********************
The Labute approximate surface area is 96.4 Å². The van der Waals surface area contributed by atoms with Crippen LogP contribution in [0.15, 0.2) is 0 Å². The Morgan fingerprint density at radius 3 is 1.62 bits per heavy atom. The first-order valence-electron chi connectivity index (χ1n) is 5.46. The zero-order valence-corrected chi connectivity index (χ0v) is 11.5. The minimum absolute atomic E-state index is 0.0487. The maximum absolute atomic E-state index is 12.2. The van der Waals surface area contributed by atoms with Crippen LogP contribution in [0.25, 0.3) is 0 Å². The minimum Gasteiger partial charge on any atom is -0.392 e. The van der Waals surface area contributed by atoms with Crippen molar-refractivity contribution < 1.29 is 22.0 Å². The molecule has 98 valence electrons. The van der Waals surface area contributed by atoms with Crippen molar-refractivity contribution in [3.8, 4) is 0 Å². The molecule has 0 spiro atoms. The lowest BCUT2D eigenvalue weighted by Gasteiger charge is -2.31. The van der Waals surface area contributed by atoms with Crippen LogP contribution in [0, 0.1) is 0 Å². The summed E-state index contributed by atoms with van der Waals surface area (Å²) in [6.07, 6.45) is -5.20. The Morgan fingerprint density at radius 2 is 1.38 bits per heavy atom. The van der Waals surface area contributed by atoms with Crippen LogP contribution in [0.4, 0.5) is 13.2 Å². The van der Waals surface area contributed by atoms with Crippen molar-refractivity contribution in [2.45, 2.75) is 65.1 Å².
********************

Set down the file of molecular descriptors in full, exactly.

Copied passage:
The Labute approximate surface area is 96.4 Å². The van der Waals surface area contributed by atoms with Crippen LogP contribution in [0.15, 0.2) is 0 Å². The Morgan fingerprint density at radius 3 is 1.62 bits per heavy atom. The first-order valence-electron chi connectivity index (χ1n) is 5.46. The zero-order valence-corrected chi connectivity index (χ0v) is 11.5. The minimum absolute atomic E-state index is 0.0487. The maximum absolute atomic E-state index is 12.2. The van der Waals surface area contributed by atoms with Crippen LogP contribution in [0.25, 0.3) is 0 Å². The minimum Gasteiger partial charge on any atom is -0.392 e. The van der Waals surface area contributed by atoms with Crippen molar-refractivity contribution < 1.29 is 22.0 Å². The molecule has 98 valence electrons. The van der Waals surface area contributed by atoms with Crippen molar-refractivity contribution in [3.8, 4) is 0 Å². The molecule has 0 spiro atoms. The lowest BCUT2D eigenvalue weighted by Gasteiger charge is -2.31. The van der Waals surface area contributed by atoms with Crippen LogP contribution in [0, 0.1) is 0 Å². The summed E-state index contributed by atoms with van der Waals surface area (Å²) in [6.07, 6.45) is -5.20. The Morgan fingerprint density at radius 2 is 1.38 bits per heavy atom. The van der Waals surface area contributed by atoms with Crippen LogP contribution in [0.4, 0.5) is 13.2 Å². The van der Waals surface area contributed by atoms with Crippen molar-refractivity contribution in [2.45, 2.75) is 65.1 Å².